MessageToEagle.com - What is happening in Siberia? According to some statements, these giant holes don't look like natural formations and currently there is no valid scientific explanation that would cast more light on these huge mysterious craters.
Earlier this month, we reported about the discovery of a shocking 260-foot-wide crater at the "End of the World" on the Yamal Peninsula.
Now, according to latest news, two more unexplained giant holes have been found not far away.
The first crater on the Yamal Peninsula was wide enough to hold several Mi-8 helicopters inside. At first scientists thought this unusual and rare geographical occurrence, which was 262ft wide, was caused by a meteorite. Later scientists suggested the mysterious crater was caused by rising temperatures in the area and not a meteorite.
|Their footage revealed a darkening around the rim which was earlier seen as evidence of heat possibly from an explosion during the crater's creation."They found the crater - around up to 300ft (70 metres) deep - has an icy lake at its bottom, and water is cascading down its eroding permafrost walls," said The Siberian Times.|
The second mysterious giant hole is located is in the area's Taz district near the village of Antipayuta and has a diameter of about 49ft (15 meters).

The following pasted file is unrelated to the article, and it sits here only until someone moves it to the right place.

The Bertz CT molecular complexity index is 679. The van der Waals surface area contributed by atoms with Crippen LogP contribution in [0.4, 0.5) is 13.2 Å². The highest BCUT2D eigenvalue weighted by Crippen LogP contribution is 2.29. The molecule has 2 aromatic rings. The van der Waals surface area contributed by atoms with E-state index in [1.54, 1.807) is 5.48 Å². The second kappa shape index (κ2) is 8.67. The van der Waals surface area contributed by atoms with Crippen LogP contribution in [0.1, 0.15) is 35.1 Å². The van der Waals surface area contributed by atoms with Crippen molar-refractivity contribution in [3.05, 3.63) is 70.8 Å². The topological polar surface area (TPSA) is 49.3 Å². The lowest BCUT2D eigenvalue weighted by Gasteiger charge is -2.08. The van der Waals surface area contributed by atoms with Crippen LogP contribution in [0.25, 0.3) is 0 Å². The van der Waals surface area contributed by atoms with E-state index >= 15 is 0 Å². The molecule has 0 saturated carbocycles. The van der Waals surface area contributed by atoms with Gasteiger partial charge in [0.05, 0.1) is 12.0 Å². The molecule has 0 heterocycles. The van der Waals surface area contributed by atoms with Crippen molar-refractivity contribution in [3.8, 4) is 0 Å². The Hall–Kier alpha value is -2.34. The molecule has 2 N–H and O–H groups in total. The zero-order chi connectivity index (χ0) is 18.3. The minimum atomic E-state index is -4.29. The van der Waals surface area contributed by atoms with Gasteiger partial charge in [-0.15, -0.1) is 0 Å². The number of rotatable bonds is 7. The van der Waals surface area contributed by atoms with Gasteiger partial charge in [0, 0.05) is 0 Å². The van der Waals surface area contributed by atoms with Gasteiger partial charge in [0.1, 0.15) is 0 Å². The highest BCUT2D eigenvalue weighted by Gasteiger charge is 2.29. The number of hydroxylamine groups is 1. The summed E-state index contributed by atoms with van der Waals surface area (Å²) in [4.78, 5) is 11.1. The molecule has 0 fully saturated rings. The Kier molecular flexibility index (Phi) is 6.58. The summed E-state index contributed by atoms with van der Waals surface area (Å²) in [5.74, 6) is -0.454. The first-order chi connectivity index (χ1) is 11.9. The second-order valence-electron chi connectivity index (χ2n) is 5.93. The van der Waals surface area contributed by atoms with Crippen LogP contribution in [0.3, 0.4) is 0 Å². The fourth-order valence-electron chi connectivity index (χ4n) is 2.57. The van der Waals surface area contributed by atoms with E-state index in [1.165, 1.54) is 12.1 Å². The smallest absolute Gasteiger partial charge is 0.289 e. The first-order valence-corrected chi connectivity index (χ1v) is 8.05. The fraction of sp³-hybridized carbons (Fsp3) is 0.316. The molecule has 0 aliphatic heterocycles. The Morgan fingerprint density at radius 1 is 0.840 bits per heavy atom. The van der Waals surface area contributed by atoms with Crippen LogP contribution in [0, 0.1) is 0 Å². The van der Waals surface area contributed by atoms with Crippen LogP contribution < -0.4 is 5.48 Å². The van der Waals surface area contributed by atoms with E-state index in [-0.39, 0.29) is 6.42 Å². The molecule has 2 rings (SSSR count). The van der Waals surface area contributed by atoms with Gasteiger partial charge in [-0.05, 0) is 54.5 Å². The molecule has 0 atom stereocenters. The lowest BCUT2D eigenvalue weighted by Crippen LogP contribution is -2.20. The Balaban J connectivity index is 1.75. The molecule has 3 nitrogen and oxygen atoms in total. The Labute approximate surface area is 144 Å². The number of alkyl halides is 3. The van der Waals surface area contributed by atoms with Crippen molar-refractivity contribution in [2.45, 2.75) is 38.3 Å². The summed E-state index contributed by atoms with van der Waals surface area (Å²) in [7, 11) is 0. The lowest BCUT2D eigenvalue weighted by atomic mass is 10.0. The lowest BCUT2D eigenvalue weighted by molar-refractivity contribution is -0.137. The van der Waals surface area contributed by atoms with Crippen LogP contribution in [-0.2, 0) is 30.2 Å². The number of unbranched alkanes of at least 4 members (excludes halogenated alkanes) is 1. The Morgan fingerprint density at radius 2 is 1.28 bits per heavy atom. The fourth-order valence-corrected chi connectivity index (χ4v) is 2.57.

There is ground outside, as if it was thrown as a result of an underground explosion," Mikhail Lapsui, a deputy of the regional parliament said.
Observers give several versions. According to the first, initially at the place was smoking, and then there was a bright flash. In the second version, a celestial body fell there.
The second hole is "exactly" like the first one, but "much smaller," Lapsui told the Interfax-Ural news agency. "Inside the crater itself, snow can be seen."
According to Siberian Times, it is unclear what is behind the creation of these giant holes. "Theories range from meteorites, stray missiles, a man-made prank, and aliens, to an explosive cocktail of methane or shale gas suddenly exploding. The version about melting permafrost due to climate change, causing a release of methane gas, which then forces an eruption is the current favorite, though scientists are reluctant to offer a firm conclusion without more study."
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